the organisms with which they interact, such as competing hybridization, as well as in the range of the parental species,
plant species and herbivorous animals (Strauss, 1994; Fritz et then the parental species are likely to merge. Finally, if hybrids
al., 1999). have superior fitness, but only in specific habitats (e.g., eco-
For plants, hybridization is thought to play a prominent role logically intermediate or disturbed habitats), hybrid zones may
in the evolution of new taxa (Grant, 1981; Rieseberg, 1995, be stably maintained (Endler, 1977; Moore and Buchanan,
1997). Much of the evolutionary significance of hybridization, 1985; but see Arnold, 1997 for explanations not involving se-
however, depends on the fate of hybrids, which in turn de- lection).
pends on the fitness of hybrids and their fitness relative to the When natural selection plays a role in the maintenance of
parental species. Although direct estimates of fitness are dif- hybrid zones, the response of genes under selection is expected
ficult at best, the fate of hybrids often can, at least in part, be
to be different from neutral genes. Genes from one species
determined empirically through the assessment of the degree
that are negatively selected in the alternate species are unlikely
of introgression following hybridization. If the genes of one
species are introgressing into another, then the fitness of hy- to introgress and may only be found in low frequency in the
hybrid zone. Contrariwise, neutral genes are free to cross hy-
brid barriers and introgress into the parental species. Similarly,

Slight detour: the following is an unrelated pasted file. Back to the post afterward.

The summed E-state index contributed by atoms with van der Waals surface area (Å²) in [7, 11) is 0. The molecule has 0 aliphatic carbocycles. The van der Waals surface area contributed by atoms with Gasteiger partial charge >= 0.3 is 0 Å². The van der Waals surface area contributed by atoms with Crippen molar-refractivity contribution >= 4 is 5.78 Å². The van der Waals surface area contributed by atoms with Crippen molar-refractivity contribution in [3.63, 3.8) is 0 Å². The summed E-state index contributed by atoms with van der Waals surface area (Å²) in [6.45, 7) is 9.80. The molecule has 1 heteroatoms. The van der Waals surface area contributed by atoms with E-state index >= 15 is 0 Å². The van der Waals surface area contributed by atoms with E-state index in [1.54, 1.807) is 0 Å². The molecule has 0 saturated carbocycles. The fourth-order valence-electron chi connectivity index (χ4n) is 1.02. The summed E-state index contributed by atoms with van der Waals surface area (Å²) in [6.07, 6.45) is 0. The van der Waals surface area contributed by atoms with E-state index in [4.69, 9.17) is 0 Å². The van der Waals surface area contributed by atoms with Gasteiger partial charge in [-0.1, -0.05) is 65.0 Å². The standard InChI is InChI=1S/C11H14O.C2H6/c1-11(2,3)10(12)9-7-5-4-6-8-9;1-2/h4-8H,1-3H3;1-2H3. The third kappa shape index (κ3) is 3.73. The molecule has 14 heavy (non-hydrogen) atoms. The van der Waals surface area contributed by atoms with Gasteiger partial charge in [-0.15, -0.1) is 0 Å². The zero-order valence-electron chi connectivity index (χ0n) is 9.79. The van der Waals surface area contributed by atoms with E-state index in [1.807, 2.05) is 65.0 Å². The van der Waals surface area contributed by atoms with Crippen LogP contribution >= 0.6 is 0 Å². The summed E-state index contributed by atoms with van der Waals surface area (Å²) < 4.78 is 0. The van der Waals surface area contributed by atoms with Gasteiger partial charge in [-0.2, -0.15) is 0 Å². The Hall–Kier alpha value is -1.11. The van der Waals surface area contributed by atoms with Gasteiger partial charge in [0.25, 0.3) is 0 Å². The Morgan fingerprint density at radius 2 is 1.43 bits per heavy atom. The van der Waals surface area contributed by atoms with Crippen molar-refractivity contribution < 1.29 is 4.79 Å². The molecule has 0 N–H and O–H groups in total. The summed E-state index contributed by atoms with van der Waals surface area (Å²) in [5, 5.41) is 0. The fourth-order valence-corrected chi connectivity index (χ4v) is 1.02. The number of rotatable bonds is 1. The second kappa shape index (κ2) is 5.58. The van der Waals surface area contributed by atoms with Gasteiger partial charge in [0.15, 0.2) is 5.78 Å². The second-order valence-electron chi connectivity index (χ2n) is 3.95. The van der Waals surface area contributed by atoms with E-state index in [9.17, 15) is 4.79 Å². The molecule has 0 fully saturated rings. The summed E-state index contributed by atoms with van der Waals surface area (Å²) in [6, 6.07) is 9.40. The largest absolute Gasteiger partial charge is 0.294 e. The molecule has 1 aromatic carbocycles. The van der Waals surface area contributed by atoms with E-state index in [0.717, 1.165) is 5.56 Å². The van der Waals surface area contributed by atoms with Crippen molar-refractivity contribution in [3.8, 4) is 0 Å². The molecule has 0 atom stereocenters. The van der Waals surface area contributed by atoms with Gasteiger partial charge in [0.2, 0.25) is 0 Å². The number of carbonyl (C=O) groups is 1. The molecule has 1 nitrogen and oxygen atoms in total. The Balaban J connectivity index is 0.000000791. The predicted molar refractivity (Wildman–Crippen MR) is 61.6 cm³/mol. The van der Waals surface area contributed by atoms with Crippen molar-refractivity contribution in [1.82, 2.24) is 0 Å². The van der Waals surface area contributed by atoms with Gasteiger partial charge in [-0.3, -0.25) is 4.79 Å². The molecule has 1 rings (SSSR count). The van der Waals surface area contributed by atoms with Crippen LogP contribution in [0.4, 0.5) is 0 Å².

Manuscript received 5 January 2004; revision accepted 2 July 2004.
The authors thank M. Asmussen, S. Bell, B. Cochrane, E. McCoy, J. Nason, genes under positive selection outside of the hybrid zone may
A. Schnabel, P. Stiling, S. Ravdal, M. Roberts, A. Rossi, E. Severance, and spread into the alternate parental species (Arnold, 1997). The
J. T. Streelman for helpful suggestions on experimental design, laboratory direction and degree of introgression, however, is influenced
protocols, field work, and data analysis. J. Nason kindly shared analysis pro- by the frequency of backcrossing between the hybrids and the
grams. We also thank The Nature Conservancy for providing access to plants parental species, which may be more common than the initial
on Little Torch Key. This research was supported in part by a National Science
Foundation Program in Systematics grant (DEB 98-06905) to SAK. production of F1 hybrids (Arnold, 1997).
Present address: 5497 Gunbarrel Road, Longmont, Colorado 80503 USA. To assess the degree of introgression, the genealogical clas-
E-mail: ses (parental, F1, F2, backcrosses, etc.) must be accurately dif-